York­shire sci­en­tists study how Planet 9 got to edge of so­lar sys­tem

Yorkshire Post - - NEWS -

IT IS a mys­tery as old as the heav­ens.

But aca­demics at the Univer­sity of Sh­effield now be­lieve they have found out how Planet 9 ended up on the out­skirts of our so­lar sys­tem. It has pre­vi­ously been sug­gested that the planet ei­ther moved to the edge of the so­lar sys­tem from the in­ner re­gions, or it was cap­tured when the Sun was still in its birth star clus­ter.

The Sh­effield team has found the cap­ture sce­nario is ‘un­likely’ and Planet 9 must have formed around the sun. They say it prob­a­bly formed closer to home than pre­vi­ously thought.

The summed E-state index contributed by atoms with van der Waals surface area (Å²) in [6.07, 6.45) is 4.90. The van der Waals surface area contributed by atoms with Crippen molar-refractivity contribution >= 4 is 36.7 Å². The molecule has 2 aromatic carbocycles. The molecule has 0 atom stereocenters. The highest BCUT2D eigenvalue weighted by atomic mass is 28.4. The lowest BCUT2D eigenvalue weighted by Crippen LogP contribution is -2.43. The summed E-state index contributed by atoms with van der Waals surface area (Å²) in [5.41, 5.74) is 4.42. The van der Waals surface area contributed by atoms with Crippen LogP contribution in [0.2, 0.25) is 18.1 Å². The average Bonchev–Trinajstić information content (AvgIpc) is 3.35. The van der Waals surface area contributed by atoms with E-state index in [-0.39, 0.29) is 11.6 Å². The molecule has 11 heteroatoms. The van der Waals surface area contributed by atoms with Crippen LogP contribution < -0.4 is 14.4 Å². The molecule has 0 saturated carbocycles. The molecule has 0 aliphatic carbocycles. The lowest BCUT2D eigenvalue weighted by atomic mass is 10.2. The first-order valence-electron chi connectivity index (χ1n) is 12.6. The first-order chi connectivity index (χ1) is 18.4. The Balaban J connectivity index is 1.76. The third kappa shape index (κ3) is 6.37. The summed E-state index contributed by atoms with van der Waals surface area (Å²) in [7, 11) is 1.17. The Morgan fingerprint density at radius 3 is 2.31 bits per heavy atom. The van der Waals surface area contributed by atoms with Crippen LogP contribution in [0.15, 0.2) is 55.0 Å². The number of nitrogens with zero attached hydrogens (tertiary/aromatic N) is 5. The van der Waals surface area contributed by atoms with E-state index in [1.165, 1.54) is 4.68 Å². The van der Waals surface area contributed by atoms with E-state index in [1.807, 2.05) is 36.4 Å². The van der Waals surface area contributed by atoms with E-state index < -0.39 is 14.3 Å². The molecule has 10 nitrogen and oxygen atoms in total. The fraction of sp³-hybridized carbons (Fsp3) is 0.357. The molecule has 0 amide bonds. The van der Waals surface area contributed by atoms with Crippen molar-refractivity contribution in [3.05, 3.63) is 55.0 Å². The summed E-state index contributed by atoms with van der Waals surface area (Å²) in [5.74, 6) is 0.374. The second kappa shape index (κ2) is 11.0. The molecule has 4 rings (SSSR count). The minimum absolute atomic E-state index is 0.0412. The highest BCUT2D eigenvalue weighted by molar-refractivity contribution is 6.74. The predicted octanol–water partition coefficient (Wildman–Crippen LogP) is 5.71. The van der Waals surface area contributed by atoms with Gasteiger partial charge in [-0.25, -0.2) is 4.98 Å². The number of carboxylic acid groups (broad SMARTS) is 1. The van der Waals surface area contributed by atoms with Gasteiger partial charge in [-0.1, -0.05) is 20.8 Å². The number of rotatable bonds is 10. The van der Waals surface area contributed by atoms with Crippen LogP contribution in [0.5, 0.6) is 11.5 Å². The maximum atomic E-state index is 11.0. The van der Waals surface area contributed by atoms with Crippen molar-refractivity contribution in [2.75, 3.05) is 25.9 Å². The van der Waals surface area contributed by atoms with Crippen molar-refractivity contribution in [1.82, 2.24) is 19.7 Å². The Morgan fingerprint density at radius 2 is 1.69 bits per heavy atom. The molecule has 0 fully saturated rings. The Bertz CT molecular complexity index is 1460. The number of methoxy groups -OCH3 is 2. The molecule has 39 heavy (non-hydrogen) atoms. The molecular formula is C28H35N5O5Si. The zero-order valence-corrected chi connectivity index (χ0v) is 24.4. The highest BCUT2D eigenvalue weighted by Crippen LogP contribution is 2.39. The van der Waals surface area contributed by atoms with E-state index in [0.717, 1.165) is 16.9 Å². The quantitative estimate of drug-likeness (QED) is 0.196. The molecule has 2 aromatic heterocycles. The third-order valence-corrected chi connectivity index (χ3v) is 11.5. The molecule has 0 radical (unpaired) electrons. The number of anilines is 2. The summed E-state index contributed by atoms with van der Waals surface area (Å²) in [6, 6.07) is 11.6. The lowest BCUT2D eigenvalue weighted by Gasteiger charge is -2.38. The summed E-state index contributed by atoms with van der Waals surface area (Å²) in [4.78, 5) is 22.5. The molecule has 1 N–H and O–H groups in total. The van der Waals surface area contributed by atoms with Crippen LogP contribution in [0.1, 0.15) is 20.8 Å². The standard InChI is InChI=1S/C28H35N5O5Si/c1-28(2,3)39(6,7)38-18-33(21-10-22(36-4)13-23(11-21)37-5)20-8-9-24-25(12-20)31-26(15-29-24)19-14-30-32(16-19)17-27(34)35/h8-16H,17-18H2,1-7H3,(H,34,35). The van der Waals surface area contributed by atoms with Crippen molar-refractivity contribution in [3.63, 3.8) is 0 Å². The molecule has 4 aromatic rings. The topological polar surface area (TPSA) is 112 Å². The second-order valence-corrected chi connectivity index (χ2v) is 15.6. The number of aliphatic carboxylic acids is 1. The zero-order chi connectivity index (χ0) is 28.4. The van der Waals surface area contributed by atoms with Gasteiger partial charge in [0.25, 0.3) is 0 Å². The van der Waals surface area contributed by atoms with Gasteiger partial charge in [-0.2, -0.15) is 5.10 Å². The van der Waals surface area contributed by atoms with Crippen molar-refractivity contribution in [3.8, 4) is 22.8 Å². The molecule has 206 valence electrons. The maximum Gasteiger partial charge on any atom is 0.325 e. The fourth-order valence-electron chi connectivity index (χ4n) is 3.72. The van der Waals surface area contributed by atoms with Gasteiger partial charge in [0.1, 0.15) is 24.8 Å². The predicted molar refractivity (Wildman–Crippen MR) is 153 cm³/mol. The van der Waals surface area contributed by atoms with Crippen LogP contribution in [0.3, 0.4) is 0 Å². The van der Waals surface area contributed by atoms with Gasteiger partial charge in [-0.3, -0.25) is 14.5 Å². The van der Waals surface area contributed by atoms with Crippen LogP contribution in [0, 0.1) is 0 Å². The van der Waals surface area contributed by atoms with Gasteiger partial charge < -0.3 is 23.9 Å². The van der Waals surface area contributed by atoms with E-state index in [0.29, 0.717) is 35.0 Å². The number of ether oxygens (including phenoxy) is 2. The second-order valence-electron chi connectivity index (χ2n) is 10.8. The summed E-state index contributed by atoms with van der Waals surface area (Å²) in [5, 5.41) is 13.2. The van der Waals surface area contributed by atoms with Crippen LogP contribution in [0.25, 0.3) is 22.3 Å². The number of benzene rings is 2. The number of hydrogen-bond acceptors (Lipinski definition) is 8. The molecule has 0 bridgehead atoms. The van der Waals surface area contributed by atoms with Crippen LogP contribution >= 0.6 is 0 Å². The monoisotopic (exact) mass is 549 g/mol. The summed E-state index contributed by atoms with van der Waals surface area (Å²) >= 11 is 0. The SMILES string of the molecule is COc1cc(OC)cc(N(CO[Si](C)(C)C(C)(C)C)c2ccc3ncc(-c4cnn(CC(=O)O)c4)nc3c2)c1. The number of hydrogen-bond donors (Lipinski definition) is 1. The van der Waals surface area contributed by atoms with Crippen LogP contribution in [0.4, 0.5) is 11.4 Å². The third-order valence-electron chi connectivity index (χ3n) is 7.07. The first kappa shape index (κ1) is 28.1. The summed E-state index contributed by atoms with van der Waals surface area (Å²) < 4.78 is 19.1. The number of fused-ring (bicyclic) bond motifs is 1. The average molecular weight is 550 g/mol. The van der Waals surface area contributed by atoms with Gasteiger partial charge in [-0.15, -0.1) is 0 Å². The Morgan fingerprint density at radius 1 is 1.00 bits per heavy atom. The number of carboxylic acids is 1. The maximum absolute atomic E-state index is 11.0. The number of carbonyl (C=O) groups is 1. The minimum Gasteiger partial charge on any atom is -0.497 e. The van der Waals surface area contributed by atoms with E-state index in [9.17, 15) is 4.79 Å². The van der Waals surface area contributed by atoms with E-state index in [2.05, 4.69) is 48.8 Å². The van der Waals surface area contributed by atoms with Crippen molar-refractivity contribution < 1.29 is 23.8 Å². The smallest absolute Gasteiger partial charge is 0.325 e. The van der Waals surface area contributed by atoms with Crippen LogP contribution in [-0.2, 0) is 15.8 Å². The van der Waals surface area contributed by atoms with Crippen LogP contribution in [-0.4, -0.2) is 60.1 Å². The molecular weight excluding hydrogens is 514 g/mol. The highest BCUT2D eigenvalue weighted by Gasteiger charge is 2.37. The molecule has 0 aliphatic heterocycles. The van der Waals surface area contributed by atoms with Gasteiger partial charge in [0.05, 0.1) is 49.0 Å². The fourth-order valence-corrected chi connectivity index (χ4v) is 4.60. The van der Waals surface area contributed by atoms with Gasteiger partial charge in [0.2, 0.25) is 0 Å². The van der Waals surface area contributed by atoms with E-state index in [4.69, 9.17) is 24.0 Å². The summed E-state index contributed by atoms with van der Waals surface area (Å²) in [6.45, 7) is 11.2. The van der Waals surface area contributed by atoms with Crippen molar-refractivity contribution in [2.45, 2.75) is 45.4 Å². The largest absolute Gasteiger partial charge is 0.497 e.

A team led by Dr Richard Parker from the univer­sity’s Depart­ment of Physics and Astron­omy has found that Planet 9 is “un­likely” to have been cap­tured from an­other plan­e­tary sys­tem, as has pre­vi­ously been sug­gested, and must have formed around the sun. Planet 9 is at least 10 times big­ger than Earth, mak­ing it un­likely that it formed at such a large dis­tance from the sun.

Dr Parker said: “We know that plan­e­tary sys­tems form at the same time as stars, and when stars are very young they are usu­ally found in groups where in­ter­ac­tions be­tween stel­lar sib­lings are com­mon. There­fore, the en­vi­ron­ment where stars form di­rectly af­fects plan­e­tary sys­tems like our own, and is usu­ally so densely pop­u­lated that stars can cap­ture other stars or plan­ets.”

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